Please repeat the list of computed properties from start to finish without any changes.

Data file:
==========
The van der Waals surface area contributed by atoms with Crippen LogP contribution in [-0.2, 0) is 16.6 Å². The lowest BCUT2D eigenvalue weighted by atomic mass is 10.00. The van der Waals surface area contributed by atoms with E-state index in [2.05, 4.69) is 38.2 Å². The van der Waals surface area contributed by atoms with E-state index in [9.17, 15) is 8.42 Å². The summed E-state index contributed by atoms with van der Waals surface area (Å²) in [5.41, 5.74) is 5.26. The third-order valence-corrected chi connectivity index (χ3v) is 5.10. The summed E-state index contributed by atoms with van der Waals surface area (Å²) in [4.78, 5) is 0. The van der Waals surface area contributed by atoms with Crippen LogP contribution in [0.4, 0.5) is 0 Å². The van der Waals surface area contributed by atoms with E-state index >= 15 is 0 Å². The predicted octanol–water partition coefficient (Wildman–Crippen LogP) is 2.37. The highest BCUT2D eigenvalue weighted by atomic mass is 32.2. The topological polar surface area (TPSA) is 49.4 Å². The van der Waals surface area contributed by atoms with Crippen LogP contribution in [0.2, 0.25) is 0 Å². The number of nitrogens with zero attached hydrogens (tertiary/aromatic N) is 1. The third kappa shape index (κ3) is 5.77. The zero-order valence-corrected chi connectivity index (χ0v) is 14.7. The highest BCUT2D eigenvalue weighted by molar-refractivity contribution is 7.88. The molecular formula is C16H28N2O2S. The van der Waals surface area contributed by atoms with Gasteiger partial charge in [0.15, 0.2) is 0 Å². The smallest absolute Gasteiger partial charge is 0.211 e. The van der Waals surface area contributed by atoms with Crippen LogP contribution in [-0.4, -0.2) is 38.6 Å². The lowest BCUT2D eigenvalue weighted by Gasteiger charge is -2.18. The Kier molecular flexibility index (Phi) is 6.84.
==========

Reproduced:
The van der Waals surface area contributed by atoms with Crippen LogP contribution in [-0.2, 0) is 16.6 Å². The lowest BCUT2D eigenvalue weighted by atomic mass is 10.00. The van der Waals surface area contributed by atoms with E-state index in [2.05, 4.69) is 38.2 Å². The van der Waals surface area contributed by atoms with E-state index in [9.17, 15) is 8.42 Å². The summed E-state index contributed by atoms with van der Waals surface area (Å²) in [5.41, 5.74) is 5.26. The third-order valence-corrected chi connectivity index (χ3v) is 5.10. The summed E-state index contributed by atoms with van der Waals surface area (Å²) in [4.78, 5) is 0. The van der Waals surface area contributed by atoms with Crippen LogP contribution in [0.4, 0.5) is 0 Å². The van der Waals surface area contributed by atoms with E-state index >= 15 is 0 Å². The predicted octanol–water partition coefficient (Wildman–Crippen LogP) is 2.37. The highest BCUT2D eigenvalue weighted by atomic mass is 32.2. The topological polar surface area (TPSA) is 49.4 Å². The van der Waals surface area contributed by atoms with Crippen LogP contribution in [0.2, 0.25) is 0 Å². The number of nitrogens with zero attached hydrogens (tertiary/aromatic N) is 1. The third kappa shape index (κ3) is 5.77. The zero-order valence-corrected chi connectivity index (χ0v) is 14.7. The highest BCUT2D eigenvalue weighted by molar-refractivity contribution is 7.88. The molecular formula is C16H28N2O2S. The van der Waals surface area contributed by atoms with Gasteiger partial charge in [0.15, 0.2) is 0 Å². The smallest absolute Gasteiger partial charge is 0.211 e. The van der Waals surface area contributed by atoms with Crippen LogP contribution in [-0.4, -0.2) is 38.6 Å². The lowest BCUT2D eigenvalue weighted by Gasteiger charge is -2.18. The Kier molecular flexibility index (Phi) is 6.84.